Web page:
These 80-Year-Old Athletes Will Blow Your Mind
The new photography book 'Racing Age' reminds us that it's a whole lot of fun to be a competitive athlete for life
For exclusive access to all of our fitness, gear, adventure, and travel stories, plus discounts on trips, events, and gear, sign up for Outside+ today.
The late American poet George Oppen allegedly once said of getting old: “What a strange thing to happen to a little boy.” My dad will turn 72 in April, and it still shocks him whenever someone offers up their seat to him on public transportation.
In Racing Age, a new book by photojournalist Angela Jimenez, the strangeness of aging is brought to life through a series of photographs and short essays on track and field athletes who compete well into their twilight years. A former collegiate decathlete herself, Jimenez has been documenting masters track meets at the regional, national, and international levels since 2007. The subjects of her pictures exude vitality: a 75-year-old pole vaulter is captured in midair; an 87-year-old watches the trajectory of her javelin against the Louisville sky; a Colorado woman, born in 1921, runs a hard 5,000 meters on the track. There’s an intensity to these athletes, a sense of purpose that also gives them an aura of defiance—it’s easier for us to imagine seniors sitting around the bingo table than flinging themselves, full throttle, out over a long-jump pit.
For Jimenez, going against expectations was part of the point. “I was becoming more aware of images of older people being very stereotypical,” says Jimenez about the origin for her project.
“The categories of stereotypes were sort of that older people were sick or vulnerable or kind of cute—I had seen those jokey greeting cards of a grandmother lifting a barbell or something—and I felt, as someone who was just starting to think about age myself, a sense of rebellion against that,” says Jimenez. “That’s something I’m always interested in doing with photography—countering visual stereotypes and thinking about how is a group of people being depicted in a simplistic way and what could I do to explore that.”
“I found it very visually striking to see these people’s older bodies doing things that I had never seen them do before,” says Jimenez. “The thing that made me come back to the project over the years and really stay with it was the deeper intensity of the competition and this psychology I saw that I didn’t understand. These were people who were taking what they were doing very seriously and competing for reasons that, as a younger person, I didn’t understand. It was the mystery of it that made me commit myself to it.”
In many ways, track and field was the ideal sport for Jimenez’s project. There isn’t much gear or clothing involved, and the simplicity of the movements helps bring athletes’ bodies to the forefront. “In track [and field], all of the events—running, jumping, throwing—are done by an individual person in a very fixed and controlled environment. I was looking at it, how the mechanics of the events create a way to observe how the body evolves over time,” she says.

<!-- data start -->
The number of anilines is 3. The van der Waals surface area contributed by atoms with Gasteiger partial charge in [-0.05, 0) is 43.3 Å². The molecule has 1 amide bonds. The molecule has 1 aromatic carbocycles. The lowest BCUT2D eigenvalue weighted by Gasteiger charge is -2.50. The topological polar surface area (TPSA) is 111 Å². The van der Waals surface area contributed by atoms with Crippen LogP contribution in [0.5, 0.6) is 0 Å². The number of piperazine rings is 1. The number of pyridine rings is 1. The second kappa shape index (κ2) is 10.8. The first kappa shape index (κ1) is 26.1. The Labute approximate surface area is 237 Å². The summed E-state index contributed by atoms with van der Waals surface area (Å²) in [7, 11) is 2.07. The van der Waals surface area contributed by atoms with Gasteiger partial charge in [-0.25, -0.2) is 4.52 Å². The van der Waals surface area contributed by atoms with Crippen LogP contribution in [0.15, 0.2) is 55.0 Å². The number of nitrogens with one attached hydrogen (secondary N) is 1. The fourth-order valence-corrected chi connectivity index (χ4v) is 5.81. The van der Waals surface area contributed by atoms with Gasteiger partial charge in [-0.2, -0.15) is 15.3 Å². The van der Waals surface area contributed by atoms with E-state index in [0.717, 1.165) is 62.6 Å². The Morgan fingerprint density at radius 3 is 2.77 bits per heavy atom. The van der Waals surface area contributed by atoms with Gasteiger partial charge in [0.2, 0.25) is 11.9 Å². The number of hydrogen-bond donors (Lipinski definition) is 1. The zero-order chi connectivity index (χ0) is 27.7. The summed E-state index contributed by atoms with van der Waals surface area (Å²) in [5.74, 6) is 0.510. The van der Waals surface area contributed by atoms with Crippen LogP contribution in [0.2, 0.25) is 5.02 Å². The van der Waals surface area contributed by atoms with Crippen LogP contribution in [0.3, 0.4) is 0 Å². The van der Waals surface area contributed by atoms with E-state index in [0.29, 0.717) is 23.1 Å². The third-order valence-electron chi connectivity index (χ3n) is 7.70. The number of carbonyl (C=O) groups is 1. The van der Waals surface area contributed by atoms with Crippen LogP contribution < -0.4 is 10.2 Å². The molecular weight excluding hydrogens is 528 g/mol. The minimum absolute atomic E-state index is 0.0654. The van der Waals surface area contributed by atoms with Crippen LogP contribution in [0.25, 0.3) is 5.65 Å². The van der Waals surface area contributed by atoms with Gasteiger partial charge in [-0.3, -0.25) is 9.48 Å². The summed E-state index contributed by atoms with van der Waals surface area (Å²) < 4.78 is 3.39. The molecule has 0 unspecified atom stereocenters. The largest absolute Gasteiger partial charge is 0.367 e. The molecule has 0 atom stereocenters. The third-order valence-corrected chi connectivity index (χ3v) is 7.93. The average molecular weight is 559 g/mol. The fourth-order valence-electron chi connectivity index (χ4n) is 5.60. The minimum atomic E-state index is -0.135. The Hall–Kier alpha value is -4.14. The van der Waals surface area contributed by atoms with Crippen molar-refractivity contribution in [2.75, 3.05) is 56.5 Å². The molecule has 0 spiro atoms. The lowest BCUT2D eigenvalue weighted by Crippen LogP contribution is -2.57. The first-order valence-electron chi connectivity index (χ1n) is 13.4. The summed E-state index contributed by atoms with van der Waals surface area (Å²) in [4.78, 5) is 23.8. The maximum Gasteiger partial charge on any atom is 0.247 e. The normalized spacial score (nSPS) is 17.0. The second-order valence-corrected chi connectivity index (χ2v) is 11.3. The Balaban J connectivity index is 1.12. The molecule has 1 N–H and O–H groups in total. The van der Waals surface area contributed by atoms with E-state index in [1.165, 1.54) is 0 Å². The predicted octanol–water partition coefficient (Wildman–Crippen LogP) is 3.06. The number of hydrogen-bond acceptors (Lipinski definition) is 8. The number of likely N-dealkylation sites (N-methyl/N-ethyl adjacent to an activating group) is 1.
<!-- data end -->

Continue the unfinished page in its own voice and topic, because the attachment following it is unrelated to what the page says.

Even though it was the author’s intention to portray the subjects of her photos first and foremost as athletes, she admits there were many times when it was unnerving to watch older people push themselves to their physical limits. Louise Adams, the woman in the photo above, later collapsed during this race and required medical attention.
The age categories in masters competitions generally fall in five-year increments. As a consequence, athletes have an implicit motivation to stick with it as they get older. “That pull to make it to the next age group, where you’re going to have a competitive edge, is so rejuvenating,” says Jimenez. “They are motivated by winning and setting records and constantly looking forward to being the young kid again.”
Alongside the photos, Racing Age includes essays that tell the stories of ten of the book’s athletes. For Jimenez, it was gratifying to hear older people speak about something that was still vivid and current in their lives, rather than retrospective or elegiac. For these people, their athletic passions are still real and present.
On and off, from 2007 until 2016, Jimenez attended the National Senior Games, the USA Track and Field Masters Championships, and the World Masters Athletics Championships.
The title Racing Age is an allusion to horse racing (a horse’s age determines its competition eligibility), but it also contains a double entendre, since these athletes are all racing against age itself. “That was the mysterious thing for me as a younger person—realizing that people weren't competing against each other, but competing against their own aging process,” says Jimenez.
Even though some younger family members might have been concerned about the risks their parents and grandparents were taking, Jimenez says these risks were a conscious, life-affirming choice for many of the competitors: “There definitely is a spirit of choosing a quality of life over safety for some of these athletes.”
For Jimenez, there was a personal aspect to this project: her father was diagnosed with Parkinson’s disease right around the time she started documenting these events. Although her father wasn’t particularly athletic, Jimenez noticed a parallel between one particular aspect of his treatment and the masters competitions, where there’s always a more senior age category.
“When my dad was diagnosed with Parkinson’s, he joined this men’s lunch group where he was the youngest person,” says Jimenez. “He was in his 60s when he was diagnosed, and I saw the impact it had on him to start spending time with people who are in their 90s. It was very revitalizing and validating—that idea that you could have that much life in front of you.”